• 62. Newsmap (Germany)
  • 63. Text and Geo (1) Chae et al. 2012 Seasonal Trend Decomposition WS 2011 / 12 Computational Methods for Document Analysis, Prof. Dr. D. A. Keim 65
  • 64. Word Clouds – http://wordle.net/ 4 years of GK publications at the University of Konstanz (size of term corresponds to the frequency of the term within the publications)
  • 65. Hyperbolic Browser A hyperbolic browser representation of hierarchically ordered collection of documents
  • 66. 1.2. Selection Operators - techniques for selecting and highlighting objects and groups of objects point is selected  highlighted  and can be dragged - often to identify the set of objects that will be the argument to some action 68
  • 67. 1.3. Filtering Operators Dynamic Queries = visual means of specifying conjunctions e.g.: FilmFinder by C. Ahlberg and B. Shneiderman - sliders or radio buttons to select value ranges for variables in the Data Table - cases for which all the variables fall into the specified ranges are displayed 69
  • 68. 1.3. Filtering Operators XmdvTool (http://davis.wpi.edu/xmdv/) Filtering rows and columns of the grades data set using XmdvTool. 70
  • 69. 1.6. Connection Operators interactive changes made in one visualization are automatically reflected in the other visualizations cases that are selected in one view… … are automatically also selected in all the other views Screenshots of XMDV-Tool 71
  • 70. Overview & Detail Detail Overview 72
  • 71. 1. Screen Space Perspective Wall • The data outside the focal area are perspectively reduced in size • The perspective wall is a variant of the bifocal lense display which horizontally compresses the sides of the workspace by direct scaling Documents arranged on a Perspective Wall 73
  • 72. 1. Screen Space - Fisheye  original graph and fisheye view of the graph  shows an area of interest quite large and with detail and the other areas successively smaller and in less detail  graph visualization using a fisheye perspective 74
  • 73. 5. Data Structure Space Wei Peng, Matthew O. Ward, and Elke A. Rundensteiner. “Clutter Reduction in Multi Dimensional Data Visualization Using Dimension Reordering.” In INFOVIS ’04: Proceedings of the IEEE Symposium on Information Visualization, pp. 89–96. Washington, DC: IEEE Computer Society, 2004. Example of shape simplification via dimension reordering. The left image shows the original order, while the right image shows the results of reordering to reduce concavities and increase the percentage of symmetric shapes. 75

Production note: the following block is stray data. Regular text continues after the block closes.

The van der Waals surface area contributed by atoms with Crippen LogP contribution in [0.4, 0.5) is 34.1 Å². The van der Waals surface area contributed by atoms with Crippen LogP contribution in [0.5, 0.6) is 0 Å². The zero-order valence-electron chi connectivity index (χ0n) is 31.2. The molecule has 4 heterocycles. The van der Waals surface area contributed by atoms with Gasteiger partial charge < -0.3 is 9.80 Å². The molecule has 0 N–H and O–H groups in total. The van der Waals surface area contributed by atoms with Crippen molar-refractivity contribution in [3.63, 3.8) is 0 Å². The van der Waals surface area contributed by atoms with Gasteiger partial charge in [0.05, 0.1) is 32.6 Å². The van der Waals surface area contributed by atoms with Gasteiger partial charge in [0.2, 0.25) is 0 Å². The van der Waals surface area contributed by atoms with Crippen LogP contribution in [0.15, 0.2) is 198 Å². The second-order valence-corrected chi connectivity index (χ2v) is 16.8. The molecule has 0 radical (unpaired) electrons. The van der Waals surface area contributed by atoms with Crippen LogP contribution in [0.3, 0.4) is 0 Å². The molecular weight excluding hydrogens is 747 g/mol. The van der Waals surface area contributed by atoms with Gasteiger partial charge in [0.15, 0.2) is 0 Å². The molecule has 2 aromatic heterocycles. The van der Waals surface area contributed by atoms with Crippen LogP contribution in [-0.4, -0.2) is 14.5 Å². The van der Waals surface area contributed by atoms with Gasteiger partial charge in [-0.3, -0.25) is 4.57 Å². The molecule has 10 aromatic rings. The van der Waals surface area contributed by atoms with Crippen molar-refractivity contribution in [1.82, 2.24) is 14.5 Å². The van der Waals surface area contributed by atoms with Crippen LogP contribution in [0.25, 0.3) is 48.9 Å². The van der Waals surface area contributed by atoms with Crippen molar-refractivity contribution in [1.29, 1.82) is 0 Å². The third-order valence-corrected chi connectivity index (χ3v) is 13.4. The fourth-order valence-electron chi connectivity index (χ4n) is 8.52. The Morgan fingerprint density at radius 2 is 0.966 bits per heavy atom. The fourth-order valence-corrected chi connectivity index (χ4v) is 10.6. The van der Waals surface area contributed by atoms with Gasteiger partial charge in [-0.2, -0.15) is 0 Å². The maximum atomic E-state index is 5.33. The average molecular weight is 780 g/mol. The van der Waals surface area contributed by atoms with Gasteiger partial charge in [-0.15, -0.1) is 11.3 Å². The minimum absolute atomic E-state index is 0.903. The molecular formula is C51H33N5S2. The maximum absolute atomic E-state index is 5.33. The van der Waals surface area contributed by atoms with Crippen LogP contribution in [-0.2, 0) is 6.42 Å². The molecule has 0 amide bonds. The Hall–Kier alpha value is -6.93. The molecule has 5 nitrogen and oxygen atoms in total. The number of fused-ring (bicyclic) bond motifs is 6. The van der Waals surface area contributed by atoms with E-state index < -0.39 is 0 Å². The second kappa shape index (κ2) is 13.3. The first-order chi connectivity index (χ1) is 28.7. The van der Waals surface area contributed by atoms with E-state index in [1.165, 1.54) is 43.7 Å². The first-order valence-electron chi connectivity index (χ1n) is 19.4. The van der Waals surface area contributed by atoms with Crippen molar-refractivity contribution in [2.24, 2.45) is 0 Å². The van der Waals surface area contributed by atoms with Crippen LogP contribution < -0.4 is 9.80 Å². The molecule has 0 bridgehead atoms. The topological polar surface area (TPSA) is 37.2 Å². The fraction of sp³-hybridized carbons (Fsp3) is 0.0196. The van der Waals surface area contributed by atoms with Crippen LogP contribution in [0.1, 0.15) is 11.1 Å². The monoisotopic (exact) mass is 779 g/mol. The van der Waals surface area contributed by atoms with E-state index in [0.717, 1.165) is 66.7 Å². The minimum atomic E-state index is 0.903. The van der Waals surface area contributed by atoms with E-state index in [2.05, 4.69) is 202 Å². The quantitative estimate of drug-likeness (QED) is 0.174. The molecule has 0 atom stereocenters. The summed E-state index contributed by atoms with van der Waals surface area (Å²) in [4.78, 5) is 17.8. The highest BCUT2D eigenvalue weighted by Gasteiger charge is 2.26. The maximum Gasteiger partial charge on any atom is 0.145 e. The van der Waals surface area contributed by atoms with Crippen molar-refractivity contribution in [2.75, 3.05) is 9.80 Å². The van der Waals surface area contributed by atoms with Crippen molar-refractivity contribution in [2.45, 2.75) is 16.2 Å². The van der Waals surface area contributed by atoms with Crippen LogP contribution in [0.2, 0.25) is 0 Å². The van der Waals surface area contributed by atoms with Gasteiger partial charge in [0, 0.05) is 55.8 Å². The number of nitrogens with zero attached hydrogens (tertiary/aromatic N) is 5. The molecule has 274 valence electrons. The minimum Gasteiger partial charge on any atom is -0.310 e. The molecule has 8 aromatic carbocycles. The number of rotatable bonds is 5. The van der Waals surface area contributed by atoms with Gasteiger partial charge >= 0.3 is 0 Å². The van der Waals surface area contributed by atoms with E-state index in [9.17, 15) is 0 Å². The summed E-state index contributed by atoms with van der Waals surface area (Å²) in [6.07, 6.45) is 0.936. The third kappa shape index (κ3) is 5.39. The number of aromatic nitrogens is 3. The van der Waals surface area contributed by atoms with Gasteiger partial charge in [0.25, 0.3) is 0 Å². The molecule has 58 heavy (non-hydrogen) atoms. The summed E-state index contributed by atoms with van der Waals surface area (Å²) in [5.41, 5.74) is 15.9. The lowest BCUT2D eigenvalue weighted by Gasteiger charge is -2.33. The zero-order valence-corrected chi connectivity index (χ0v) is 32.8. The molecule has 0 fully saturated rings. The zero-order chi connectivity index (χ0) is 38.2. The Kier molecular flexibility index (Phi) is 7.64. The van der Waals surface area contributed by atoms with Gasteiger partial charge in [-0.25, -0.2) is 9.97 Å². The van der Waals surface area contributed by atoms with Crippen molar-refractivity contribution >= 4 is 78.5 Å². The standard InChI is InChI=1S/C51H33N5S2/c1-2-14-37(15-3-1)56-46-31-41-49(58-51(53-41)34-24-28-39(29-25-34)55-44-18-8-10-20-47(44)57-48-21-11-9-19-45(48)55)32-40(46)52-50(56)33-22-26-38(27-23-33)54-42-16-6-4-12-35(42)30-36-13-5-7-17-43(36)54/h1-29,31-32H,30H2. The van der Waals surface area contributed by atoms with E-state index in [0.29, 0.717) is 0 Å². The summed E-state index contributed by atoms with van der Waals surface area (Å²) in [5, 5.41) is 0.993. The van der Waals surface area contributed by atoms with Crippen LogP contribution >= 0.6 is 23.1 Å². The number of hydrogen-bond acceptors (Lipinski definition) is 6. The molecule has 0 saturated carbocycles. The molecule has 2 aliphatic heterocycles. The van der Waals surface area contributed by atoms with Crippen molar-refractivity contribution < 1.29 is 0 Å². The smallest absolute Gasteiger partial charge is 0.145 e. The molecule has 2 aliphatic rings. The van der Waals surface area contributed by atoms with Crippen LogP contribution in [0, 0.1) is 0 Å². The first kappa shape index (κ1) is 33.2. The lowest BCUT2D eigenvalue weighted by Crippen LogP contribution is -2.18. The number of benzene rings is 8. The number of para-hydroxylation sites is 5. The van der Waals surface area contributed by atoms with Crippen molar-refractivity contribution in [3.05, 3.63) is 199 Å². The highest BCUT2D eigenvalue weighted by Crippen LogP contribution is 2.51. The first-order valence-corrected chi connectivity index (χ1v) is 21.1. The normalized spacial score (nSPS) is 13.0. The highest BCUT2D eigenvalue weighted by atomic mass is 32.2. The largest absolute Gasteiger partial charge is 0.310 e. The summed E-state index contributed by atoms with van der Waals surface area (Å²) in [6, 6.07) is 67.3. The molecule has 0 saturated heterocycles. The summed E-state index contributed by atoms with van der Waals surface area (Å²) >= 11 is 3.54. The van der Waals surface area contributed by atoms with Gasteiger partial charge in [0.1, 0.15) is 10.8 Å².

• 74. 6. Visualization Structure Space – TableLens TableLens with distortion (expansion) to show names Visualization of a baseball database with a few rows being selected in full detail 76
  • 75. 7. Animating Transformations Example of a velocity curve corresponding to the position curve, with ease-in, ease-out movement. Example of an acceleration curve corresponding to the position curve, with ease-in, ease-out movement. 77
  • 76. 3. System Performance - Use Case (1)  Practice Fusion Medical Research Data 15,000 de-identified health records, 7 different tables (patients, diagnosis, medications, etc.)  Data handling and visualization functionality evaluation Task: visualize the distribution of women’s pregnancy age
  • 77. 3. System Performance - Use case (2)  VAST challenge 2011    1,023,057 geo-tagged microblogging messages with time stamps map information for the artificial “Vastopolis” metropolitan area Geo-spatial-temporal data analysis functionality evaluation Spotfire Tableau Qlikview JMP Task: visualize the geo-referenced disease outbreaks over the given time span 79
  • 78. VAST 2013 Examples
  • 79. Purdue University SPRING RAIN 81
  • 80. INRIA (Perin)
  • 81. Arizona State University (Lu)
  • 82. University of Konstanz (el Assady) 2
  • 83. University of Konstanz (Schreck) 2
  • 84. University of Stuttgart (Kruger) 3
  • 85. Middlesex University (O’Connor-Read)
  • 86. Central South University (Zhao)
  • 87. Middlesex University (Choudhury) 92
  • 88. Purdue University 93
  • 89. SAS
  • 90. Central South University
  • 91. Peking University and Universität Stuttgart
  • 92. University of Konstanz
  • 93. University of North Carolina Charlotte